More on Floating Point

In my last post I outlined one of the issues with floating point. My particular geometric problem is testing if two polygons are subsets of each other. In general I want to test if one polygon is a subset of another polygon. Also the polygons can be rotated, translated, or reflected in particular any rigid motion can be applied to the polygons.

To again illustrate the problem with floating point I’ll give an example:

Let polygon, T1 = \{(0, 0), (1, 0), (1, 1),\} (a triangle), and polygon T2 = \{ (0, 0), (0.1, 0.1), (0, 1)\} (another triangle). See the below illustration.
Two triangles
By rotating triangle T1 by exactly -\pi/4 radians, I can make triangle T1 a subset of triangle T2. But the problem with floating point is that -\pi/4 is not a floating point number so I can’t rotate by exactly -\pi/4. Which means that using the ordinary algorithms for subsetness there is no easy way to make T1 a subset of T2.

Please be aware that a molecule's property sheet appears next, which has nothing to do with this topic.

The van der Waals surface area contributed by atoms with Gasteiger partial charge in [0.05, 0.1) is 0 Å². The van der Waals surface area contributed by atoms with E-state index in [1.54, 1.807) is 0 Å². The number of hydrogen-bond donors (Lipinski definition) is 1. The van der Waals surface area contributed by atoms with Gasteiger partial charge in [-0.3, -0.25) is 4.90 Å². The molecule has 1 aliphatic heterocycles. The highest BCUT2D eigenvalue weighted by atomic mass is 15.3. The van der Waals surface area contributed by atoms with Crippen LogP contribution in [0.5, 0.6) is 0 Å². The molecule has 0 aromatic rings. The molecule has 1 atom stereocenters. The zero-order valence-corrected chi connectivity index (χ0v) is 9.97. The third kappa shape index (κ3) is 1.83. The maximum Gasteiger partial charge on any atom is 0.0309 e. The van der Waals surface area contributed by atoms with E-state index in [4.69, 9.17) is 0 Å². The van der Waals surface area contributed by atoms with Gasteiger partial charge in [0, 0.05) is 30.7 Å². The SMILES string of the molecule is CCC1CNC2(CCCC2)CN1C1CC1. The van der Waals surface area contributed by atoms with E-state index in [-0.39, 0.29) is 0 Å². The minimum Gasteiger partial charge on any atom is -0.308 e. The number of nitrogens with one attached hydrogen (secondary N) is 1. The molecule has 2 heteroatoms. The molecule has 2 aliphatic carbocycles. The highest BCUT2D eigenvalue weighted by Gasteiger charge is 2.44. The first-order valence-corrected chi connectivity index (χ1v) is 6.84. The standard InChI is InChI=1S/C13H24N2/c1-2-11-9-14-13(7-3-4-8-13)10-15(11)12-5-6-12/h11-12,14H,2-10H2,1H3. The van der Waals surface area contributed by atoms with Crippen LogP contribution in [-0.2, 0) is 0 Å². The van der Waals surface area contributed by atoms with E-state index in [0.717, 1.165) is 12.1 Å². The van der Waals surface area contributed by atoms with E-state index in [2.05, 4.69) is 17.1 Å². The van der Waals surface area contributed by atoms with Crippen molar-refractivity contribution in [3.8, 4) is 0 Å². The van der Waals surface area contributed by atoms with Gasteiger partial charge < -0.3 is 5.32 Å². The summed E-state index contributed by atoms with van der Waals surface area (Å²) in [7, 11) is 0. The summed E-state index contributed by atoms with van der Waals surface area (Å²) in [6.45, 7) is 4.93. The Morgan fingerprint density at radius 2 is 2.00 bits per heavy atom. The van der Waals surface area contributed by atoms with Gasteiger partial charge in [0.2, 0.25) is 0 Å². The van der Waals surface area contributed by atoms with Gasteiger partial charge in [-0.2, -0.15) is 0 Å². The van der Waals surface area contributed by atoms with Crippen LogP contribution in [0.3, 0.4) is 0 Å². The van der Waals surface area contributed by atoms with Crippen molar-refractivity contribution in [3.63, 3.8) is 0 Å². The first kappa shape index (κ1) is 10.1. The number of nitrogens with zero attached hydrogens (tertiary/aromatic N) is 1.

That why I wrote the previous post on using some sort of fuzzy \epsilon in my geometry algorithms. But I believe that there is another way to get the result I want. What I can do is rotate T1 by the closest floating point number to -\pi/4 and then do some boolean operations to T1 and T2. In particular take the boolean intersection of T1 and T2, call the resulting shape I (the intersection). And then take the boolean difference of T1 and I, call the resulting shape R (the remainder). If R is small enough (say the area is within \epsilon = 10^-5) then I can say that T1 is a subset of T2.

In this way I can avoid using \epsilon in the algorithm for testing if a point is contained in a polygon (which is what I was supposed to write about in this post).


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